Why silence in coaching is goldenPosted in : HR Updates on 11 March 2019
I hate awkward silences. You know that feeling when you’re talking to someone and run out of things to say and there’s this uncomfortable pause and pressure to speak even though you’re unsure of what to talk about?
Well in coaching, silence is golden. Silences are necessary to allow the coachee time to think and for the coach to actively listen. Silence is in fact a powerful coaching skill that takes time to master as our natural reaction to silence is to fill it thinking we’re putting the coachee at ease, like we do in everyday conversation.
But it is important to avoid jumping in straight away when you ask a coaching question. The coachee needs space to process their thoughts and formulate their own responses without the coach putting words in their mouth.
Unlike training where the trainer imparts their knowledge, coaching focuses on helping the coachee take responsibility for identifying their own solutions for moving forward, whether in work or life. Time to work through this process is necessary especially where the coachee may think that they do not know how to resolve their problems when very often it is tucked deep in their subconscious. Silence therefore should be encouraged to really allow the coachee to tap into their thoughts and not feel distracted or pressurised into making quick decisions.
We’ve very often heard of the 80-20 rule. This applies not least in coaching whereby the coachee talks for 80% of the time and the coach listens for 80% of the time. Allowing space to reflect will let the coachee feel listened to and be more likely to open up.
Given that the skill of silence takes a while to hone, the coach may wish to practice during social conversations allowing others to talk more than you normally would allow them. Most of us are guilty of talking over each other or secretly wishing that the other person hurries up so that we can say our bit; which is much more interesting of course. But being disciplined and holding back should give us some opportunity to practice outside of a coaching scenario. Even allowing silence after the coachee has provided their response is another useful habit to establish in case the coachee wants to add anything more. And for the benefit of the coach, silence should allow for active listening to really take time to think about what the coach is or is not saying.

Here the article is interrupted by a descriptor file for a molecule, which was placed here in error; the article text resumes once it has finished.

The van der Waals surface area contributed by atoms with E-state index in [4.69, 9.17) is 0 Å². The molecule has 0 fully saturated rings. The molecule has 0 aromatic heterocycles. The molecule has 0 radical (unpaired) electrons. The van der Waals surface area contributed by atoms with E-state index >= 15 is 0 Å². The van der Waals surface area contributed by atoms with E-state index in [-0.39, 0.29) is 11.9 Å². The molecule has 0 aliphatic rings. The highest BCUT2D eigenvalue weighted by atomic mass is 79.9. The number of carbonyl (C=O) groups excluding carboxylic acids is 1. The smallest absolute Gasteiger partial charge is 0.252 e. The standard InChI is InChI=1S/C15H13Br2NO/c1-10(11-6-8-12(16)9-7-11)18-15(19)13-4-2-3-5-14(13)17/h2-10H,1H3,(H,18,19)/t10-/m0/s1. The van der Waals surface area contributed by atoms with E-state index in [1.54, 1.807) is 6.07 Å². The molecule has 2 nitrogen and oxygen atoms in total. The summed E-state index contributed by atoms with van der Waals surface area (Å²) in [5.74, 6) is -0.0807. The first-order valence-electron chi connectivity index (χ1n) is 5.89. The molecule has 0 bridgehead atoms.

But what if the coachee still doesn’t know what to say despite ample silence being provided? As a last resort the coach may ask the coachee permission to speak. The coach may be aware of an approach that has previously worked for them or someone they know and can ask the coachee if they think this is something worth considering. That way, you are still allowing the coachee to think for themselves and make choices rather than simply telling them the answer. Remember, coaching isn’t about what works for the coach, it must always include the outcomes of the coachee.
Prior to a coaching session, or as an introduction it may be useful for the coach to explain to the coachee what coaching actually is and what it involves. Highlighting from the onset that the session will involve deliberate silences should help manage expectations and allow the coachee to relax and use the golden silence to their advantage.
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